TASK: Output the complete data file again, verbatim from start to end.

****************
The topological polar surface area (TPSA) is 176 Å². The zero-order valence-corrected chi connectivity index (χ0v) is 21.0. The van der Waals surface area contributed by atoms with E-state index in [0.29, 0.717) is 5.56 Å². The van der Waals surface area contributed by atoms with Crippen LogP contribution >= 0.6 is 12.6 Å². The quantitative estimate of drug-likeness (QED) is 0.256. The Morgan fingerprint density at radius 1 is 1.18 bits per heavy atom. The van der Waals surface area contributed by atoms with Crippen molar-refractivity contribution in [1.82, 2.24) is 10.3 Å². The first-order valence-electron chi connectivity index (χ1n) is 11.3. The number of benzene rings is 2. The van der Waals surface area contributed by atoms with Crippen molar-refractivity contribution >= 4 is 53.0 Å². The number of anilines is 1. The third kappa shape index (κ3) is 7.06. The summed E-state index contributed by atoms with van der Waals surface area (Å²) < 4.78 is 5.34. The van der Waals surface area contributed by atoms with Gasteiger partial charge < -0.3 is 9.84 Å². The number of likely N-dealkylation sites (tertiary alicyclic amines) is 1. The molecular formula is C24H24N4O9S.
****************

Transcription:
The topological polar surface area (TPSA) is 176 Å². The zero-order valence-corrected chi connectivity index (χ0v) is 21.0. The van der Waals surface area contributed by atoms with E-state index in [0.29, 0.717) is 5.56 Å². The van der Waals surface area contributed by atoms with Crippen LogP contribution >= 0.6 is 12.6 Å². The quantitative estimate of drug-likeness (QED) is 0.256. The Morgan fingerprint density at radius 1 is 1.18 bits per heavy atom. The van der Waals surface area contributed by atoms with Crippen molar-refractivity contribution in [1.82, 2.24) is 10.3 Å². The first-order valence-electron chi connectivity index (χ1n) is 11.3. The number of benzene rings is 2. The van der Waals surface area contributed by atoms with Crippen molar-refractivity contribution >= 4 is 53.0 Å². The number of anilines is 1. The third kappa shape index (κ3) is 7.06. The summed E-state index contributed by atoms with van der Waals surface area (Å²) < 4.78 is 5.34. The van der Waals surface area contributed by atoms with Gasteiger partial charge < -0.3 is 9.84 Å². The number of likely N-dealkylation sites (tertiary alicyclic amines) is 1. The molecular formula is C24H24N4O9S.